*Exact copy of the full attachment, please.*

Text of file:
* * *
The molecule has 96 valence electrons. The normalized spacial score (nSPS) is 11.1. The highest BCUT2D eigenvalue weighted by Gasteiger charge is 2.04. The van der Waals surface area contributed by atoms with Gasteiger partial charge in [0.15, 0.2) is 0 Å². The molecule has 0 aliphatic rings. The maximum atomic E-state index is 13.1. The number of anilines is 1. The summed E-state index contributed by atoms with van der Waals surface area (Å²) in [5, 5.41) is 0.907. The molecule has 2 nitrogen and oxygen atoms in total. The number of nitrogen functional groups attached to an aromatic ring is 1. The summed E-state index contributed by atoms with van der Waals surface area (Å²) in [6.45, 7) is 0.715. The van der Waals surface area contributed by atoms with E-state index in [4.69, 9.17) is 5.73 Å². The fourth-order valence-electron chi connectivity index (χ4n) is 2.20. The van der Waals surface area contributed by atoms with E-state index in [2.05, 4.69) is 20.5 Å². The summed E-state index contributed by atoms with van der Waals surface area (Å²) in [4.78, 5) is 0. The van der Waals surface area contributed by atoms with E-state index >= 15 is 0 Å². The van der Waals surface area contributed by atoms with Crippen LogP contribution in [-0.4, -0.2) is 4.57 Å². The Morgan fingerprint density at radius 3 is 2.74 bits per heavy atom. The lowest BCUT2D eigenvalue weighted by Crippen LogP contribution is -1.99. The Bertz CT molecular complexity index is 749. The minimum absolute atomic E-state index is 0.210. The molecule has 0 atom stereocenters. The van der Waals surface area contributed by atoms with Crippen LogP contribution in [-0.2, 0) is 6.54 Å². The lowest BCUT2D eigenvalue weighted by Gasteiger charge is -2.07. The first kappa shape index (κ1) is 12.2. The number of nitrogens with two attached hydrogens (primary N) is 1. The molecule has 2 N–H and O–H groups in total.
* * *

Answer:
The molecule has 96 valence electrons. The normalized spacial score (nSPS) is 11.1. The highest BCUT2D eigenvalue weighted by Gasteiger charge is 2.04. The van der Waals surface area contributed by atoms with Gasteiger partial charge in [0.15, 0.2) is 0 Å². The molecule has 0 aliphatic rings. The maximum atomic E-state index is 13.1. The number of anilines is 1. The summed E-state index contributed by atoms with van der Waals surface area (Å²) in [5, 5.41) is 0.907. The molecule has 2 nitrogen and oxygen atoms in total. The number of nitrogen functional groups attached to an aromatic ring is 1. The summed E-state index contributed by atoms with van der Waals surface area (Å²) in [6.45, 7) is 0.715. The van der Waals surface area contributed by atoms with E-state index in [4.69, 9.17) is 5.73 Å². The fourth-order valence-electron chi connectivity index (χ4n) is 2.20. The van der Waals surface area contributed by atoms with E-state index in [2.05, 4.69) is 20.5 Å². The summed E-state index contributed by atoms with van der Waals surface area (Å²) in [4.78, 5) is 0. The van der Waals surface area contributed by atoms with E-state index >= 15 is 0 Å². The van der Waals surface area contributed by atoms with Crippen LogP contribution in [-0.4, -0.2) is 4.57 Å². The Morgan fingerprint density at radius 3 is 2.74 bits per heavy atom. The lowest BCUT2D eigenvalue weighted by Crippen LogP contribution is -1.99. The Bertz CT molecular complexity index is 749. The minimum absolute atomic E-state index is 0.210. The molecule has 0 atom stereocenters. The van der Waals surface area contributed by atoms with Crippen LogP contribution in [-0.2, 0) is 6.54 Å². The lowest BCUT2D eigenvalue weighted by Gasteiger charge is -2.07. The first kappa shape index (κ1) is 12.2. The number of nitrogens with two attached hydrogens (primary N) is 1. The molecule has 2 N–H and O–H groups in total.